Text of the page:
Fighting hunger in Ethiopia — the Irish way
The humble Irish potato is fighting climate change and transforming lives in the Ethiopian highlands.Read More
The global hunger crisis has only gotten larger since COVID-19, but that doesn’t mean we can’t solve it.
A combination of conflict, the climate crisis, and the ripple effects of COVID-19 have left the world losing progress in the fight for Zero Hunger. But that doesn't mean that all hope is lost. Some are relatively simple, short-term solutions. Others are more complex, requiring lasting change and commitment at the international level. But it's a cause worth fighting for. Here are nine world hunger solutions that are guiding Concern's work in 25 countries around the globe.
Climate change and hunger exist in a vicious cycle. More frequent and longer-lasting periods of extreme temperatures, flood events, and dry spells leave many families — especially those who work in agriculture — unable to put food on the table. Climate Smart Agriculture (CSA) is a broad term that encompasses a number of practices. But all of these solutions allow farmers to adapt and become more resilient against an unpredictable climate.
These practices include diversifying crop varieties, conservation agriculture, and low-water sack gardens. Time and again, we’ve seen families benefit both nutritionally and financially from these solutions.
Forced migration is a key cause of hunger, and we are currently in the middle of an unprecedented global refugee crisis. This is also true for other forms of displacement. Refugees and IDPs are some of the most vulnerable groups when it comes to hunger. So are their host communities, whose resources are often very thinly spread.
Much of the work to stop conflict needs to take place on a government and policy level, but one way Concern can help is through programs that facilitate new ways to generate income. For example, Syrian refugee women and their Lebanese neighbors have learned to make staples like cheese and yogurt, as well as how to sell them at market for a profit. For those who wish to return home to Syria, this will also be an essential skill to have when the country eventually rebuilds its infrastructure.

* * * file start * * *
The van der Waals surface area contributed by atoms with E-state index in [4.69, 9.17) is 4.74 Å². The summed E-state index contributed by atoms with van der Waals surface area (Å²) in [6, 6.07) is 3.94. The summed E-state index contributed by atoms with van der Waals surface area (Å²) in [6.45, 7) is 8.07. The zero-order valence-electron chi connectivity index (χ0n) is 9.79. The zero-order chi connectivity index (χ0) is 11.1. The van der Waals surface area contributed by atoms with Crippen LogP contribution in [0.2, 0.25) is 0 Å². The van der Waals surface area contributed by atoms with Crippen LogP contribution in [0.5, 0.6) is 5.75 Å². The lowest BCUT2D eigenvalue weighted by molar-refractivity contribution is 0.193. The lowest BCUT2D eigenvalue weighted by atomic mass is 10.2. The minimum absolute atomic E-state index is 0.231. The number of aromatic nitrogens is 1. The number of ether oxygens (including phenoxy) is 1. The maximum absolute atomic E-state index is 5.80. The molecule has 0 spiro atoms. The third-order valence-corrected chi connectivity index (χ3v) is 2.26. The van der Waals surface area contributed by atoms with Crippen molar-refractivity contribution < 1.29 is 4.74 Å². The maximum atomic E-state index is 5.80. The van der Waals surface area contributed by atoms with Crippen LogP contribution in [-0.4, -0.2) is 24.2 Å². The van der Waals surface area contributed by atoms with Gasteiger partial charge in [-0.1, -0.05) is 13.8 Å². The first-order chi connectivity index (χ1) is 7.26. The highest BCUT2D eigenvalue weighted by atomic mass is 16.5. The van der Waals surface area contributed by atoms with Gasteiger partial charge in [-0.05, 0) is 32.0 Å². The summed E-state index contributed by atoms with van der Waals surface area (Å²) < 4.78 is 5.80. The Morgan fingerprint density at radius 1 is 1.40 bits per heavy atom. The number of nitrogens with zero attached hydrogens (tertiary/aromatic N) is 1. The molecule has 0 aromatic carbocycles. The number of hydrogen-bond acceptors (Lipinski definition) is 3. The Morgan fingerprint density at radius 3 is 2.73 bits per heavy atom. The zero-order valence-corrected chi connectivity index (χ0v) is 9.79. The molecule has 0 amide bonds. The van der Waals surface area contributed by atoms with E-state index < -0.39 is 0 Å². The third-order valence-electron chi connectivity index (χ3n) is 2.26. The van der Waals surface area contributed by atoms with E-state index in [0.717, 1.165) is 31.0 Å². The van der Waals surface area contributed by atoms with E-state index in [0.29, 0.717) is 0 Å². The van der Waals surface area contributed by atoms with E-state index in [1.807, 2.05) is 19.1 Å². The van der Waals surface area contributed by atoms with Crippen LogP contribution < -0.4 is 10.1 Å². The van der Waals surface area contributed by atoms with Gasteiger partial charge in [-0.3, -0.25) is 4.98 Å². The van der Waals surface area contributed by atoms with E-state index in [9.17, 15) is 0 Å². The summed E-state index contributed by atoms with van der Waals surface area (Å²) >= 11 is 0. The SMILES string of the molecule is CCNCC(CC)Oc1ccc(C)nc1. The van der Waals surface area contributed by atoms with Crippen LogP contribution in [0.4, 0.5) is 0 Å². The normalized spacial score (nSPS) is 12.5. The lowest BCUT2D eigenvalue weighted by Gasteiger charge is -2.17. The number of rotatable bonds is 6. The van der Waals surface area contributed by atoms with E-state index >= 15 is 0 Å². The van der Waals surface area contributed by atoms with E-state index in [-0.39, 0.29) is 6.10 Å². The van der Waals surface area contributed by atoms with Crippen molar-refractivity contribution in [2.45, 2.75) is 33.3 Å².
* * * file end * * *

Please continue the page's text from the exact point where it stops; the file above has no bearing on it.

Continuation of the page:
Women make up approximately half of the agricultural workforce in many of the countries where Concern works, and data from the Food and Agriculture Organization suggest that giving female farmers equal access to resources as their male counterparts could increase production on their farms by 20-30%. This could in turn reduce the number of hungry people in the world by up to 150 million.
Hunger affects maternal health, making female nutrition essential to ending hunger. According to the World Food Programme, women are more likely than men to go hungry in nearly two-thirds of the world’s countries. By prioritizing women’s health and nutrition, we can prevent not only health complications for them if and when they have children, but also for the children they bear. This begins with puberty and continues through pregnancy, breastfeeding, and on through healthy habits that children can maintain for the rest of their lives.
Currently, one-third of all food produced is wasted — that's over 1.3 billion tons. Producing this wasted food also wastes other natural resources. It requires an amount of water equal to the annual flow of Russia’s Volga River, and creates 3.3 billion tons of greenhouse gases.
Ending food waste would be a radical shift, but it’s one that you can be a part of by simply reducing your own food waste. It’s especially important in countries like the United States (which contribute more to climate change but feel the effects less than more vulnerable countries) to take these steps towards climate justice. You can also ask your representatives to commit to policies that reduce waste and better the whole food system.
Investing in disaster risk reduction — especially in vulnerable communities — mitigates potential losses in the wake of disasters for those who stand to lose the most. Most of the people with whom we work are involved in subsistence agriculture, meaning that they grow what they eat. For many, their harvests are never enough, and the prospect of losing what they do grow is the very definition of disaster. Simple techniques to protect and diversify crops can be very effective. Protecting the homestead and livestock is important too; losing vital shelter and assets can quickly lead to hunger.